Quote of the Week 1
"This is the very brand of anger that has led other nations into the abyss."
— Mitt Romney in a call to arms against Donald Trump, in which he also called the GOP frontrunner "a phony, a fraud." Hours later, at a campaign rally in Maine, Trump said the former Massachusetts governor had "begged" for his endorsement in the 2012 presidential race. "I could have said, 'Mitt, drop to your knees,' " Trump told the crowd. "He would have dropped to his knees."
Quote of the Week 2
"As far as I'm concerned, Donald Trump is the pick of the litter."
— Thomas Robb of Boone County, the national director of the Knights of the Ku Klux Klan, when asked to weigh in on the 2016 election.
Improving prognosis for the private option
One bright spot among the results of last week's elections in Arkansas: In a number of key legislative races, incumbent Republicans fended off challengers from the right who had promised to undo the state's Medicaid expansion. The private option (now rebranded as "Arkansas Works" by Gov. Hutchinson) provides insurance coverage for over 250,000 Arkansans and is projected to save the state budget a net $757 million over the next five years, according to a legislative consultant. The governor and his allies within the GOP (along with Democrats, of course) want to keep the program intact, but a bloc of diehard Republicans is determined to kill the private option — it's made possible by Obamacare, after all. Smelling blood, right-wing groups like the Koch-funded Americans for Prosperity poured money into three Senate contests and several House races that pitted pragmatic Republicans against anti-PO insurgents. Most of them failed. That's a victory for Asa, but also a victory for the hundreds of thousands of low-income Arkansans enrolled in Medicaid.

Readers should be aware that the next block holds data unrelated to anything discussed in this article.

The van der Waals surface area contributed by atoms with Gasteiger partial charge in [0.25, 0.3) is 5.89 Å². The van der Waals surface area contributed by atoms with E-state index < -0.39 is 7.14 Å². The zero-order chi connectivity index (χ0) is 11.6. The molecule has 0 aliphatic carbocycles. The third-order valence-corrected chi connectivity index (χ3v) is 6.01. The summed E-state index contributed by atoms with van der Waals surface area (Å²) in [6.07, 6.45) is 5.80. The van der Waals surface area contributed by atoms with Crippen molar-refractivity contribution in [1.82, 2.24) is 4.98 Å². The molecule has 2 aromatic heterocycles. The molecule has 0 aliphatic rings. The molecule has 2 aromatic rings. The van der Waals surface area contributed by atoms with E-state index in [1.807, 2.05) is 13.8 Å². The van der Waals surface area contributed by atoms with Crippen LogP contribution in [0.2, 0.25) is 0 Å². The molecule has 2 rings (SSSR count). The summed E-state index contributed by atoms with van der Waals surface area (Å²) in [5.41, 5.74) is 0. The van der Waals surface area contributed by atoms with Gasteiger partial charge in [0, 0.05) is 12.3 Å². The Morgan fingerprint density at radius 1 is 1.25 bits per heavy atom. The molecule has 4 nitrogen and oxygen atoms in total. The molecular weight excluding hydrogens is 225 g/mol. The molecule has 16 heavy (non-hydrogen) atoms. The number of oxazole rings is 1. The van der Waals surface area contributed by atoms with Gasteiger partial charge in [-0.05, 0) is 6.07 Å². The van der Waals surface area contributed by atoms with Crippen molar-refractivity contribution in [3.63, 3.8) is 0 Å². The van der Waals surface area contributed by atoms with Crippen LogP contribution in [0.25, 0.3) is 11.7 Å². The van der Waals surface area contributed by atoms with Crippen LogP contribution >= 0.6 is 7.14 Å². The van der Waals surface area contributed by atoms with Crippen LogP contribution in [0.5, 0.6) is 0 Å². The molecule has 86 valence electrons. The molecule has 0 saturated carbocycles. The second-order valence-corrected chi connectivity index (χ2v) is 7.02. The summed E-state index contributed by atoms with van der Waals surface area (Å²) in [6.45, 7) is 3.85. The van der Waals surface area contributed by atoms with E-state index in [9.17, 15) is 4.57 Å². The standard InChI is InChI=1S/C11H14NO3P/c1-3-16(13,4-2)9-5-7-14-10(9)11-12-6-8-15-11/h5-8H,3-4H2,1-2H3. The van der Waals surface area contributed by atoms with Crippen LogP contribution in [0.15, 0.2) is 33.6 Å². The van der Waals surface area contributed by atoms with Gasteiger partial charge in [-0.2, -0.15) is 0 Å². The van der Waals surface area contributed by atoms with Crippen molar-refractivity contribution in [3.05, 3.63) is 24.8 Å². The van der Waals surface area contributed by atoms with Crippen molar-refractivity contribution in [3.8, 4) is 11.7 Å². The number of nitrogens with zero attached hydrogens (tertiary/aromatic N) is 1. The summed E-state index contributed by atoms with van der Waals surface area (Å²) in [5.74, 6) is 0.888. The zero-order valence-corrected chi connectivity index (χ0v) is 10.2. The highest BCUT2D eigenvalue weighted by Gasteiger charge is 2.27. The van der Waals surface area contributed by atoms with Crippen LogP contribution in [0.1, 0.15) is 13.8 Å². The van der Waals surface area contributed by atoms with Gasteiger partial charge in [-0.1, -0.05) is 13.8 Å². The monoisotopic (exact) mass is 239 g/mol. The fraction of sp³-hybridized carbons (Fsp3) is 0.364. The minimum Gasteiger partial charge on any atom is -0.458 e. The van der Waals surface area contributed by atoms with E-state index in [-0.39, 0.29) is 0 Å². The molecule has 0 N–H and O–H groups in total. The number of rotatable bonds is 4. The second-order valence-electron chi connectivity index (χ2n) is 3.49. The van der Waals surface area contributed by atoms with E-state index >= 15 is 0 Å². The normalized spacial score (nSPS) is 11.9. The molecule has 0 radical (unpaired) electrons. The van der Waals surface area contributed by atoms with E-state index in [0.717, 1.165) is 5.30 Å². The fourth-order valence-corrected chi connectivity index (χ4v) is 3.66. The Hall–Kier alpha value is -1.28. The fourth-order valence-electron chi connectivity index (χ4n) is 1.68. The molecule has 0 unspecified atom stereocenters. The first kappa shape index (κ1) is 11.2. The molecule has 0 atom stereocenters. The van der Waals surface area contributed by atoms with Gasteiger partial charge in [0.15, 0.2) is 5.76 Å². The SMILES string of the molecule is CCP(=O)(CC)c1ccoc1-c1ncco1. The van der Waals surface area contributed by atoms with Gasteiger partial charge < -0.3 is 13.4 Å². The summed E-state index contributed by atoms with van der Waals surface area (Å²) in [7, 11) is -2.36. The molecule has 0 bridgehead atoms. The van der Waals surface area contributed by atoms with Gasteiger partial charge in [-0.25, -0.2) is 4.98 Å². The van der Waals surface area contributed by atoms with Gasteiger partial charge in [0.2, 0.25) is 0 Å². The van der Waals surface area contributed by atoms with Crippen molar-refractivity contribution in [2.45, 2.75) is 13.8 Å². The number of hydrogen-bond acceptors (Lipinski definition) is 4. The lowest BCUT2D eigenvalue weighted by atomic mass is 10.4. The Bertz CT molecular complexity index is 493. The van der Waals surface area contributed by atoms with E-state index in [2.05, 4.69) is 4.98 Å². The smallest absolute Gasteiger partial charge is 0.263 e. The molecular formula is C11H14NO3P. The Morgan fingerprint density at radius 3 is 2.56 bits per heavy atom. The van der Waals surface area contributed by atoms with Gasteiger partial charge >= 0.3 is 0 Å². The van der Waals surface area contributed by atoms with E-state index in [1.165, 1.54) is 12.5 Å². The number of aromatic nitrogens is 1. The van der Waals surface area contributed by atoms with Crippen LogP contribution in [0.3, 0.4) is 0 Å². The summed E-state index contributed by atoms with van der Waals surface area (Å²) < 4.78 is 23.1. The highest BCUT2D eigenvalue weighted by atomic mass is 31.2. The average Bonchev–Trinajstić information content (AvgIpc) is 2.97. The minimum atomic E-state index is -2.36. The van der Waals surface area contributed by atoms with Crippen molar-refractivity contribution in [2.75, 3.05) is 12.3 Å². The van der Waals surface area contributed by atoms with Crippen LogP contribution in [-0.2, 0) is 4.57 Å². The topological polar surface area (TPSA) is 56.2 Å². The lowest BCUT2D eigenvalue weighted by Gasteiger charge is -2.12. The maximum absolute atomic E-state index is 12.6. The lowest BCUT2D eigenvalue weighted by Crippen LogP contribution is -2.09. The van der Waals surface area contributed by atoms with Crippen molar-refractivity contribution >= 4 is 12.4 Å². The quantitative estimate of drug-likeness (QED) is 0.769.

Victory for civil rights
Circuit Judge Doug Martin of Fayetteville ruled last week that Arkansas cities are not prevented from passing local nondiscrimination ordinances protecting LGBT people, despite a state law passed last year that intended to do just that. That means Fayetteville's Ordinance 5781, which voters ratified in a popular vote last fall, still stands. It's a setback for plaintiffs Protect Arkansas, a conservative group, as well as the state attorney general's office, which intervened on behalf of the plaintiffs. The decision is destined to be appealed to the state Supreme Court.
From the ledge to the pen
Paul Bookout, the former Senate president pro tem, was sentenced last week to 18 months in federal prison on a count of felony mail fraud; U.S. District Judge Brian Miller also ordered the Jonesboro Democrat to pay $150,048 in restitution. He will report to prison May 2.
Bookout entered a negotiated plea last year after an investigation revealed he'd used tens of thousands of dollars in campaign money for his own personal enrichment, including the purchase of a home entertainment system, alcohol, club dues, clothes for his wife and daughter, manicures, and sessions on a tanning bed.
March 1 primary results
Percentage of the vote:
Democratic nominee for president
66% Hillary Clinton
30% Bernie Sanders
Republican nominee for president
33% Donald Trump
31% Ted Cruz
25% Marco Rubio
6% Ben Carson
Arkansas Supreme Court Chief Justice
57% Circuit Judge Dan Kemp
43% Associate Justice Courtney Goodson
Arkansas Supreme Court Associate Justice
67.5% Circuit Judge Shawn Womack
32.5% Clark Mason
Pulaski County Transit Tax
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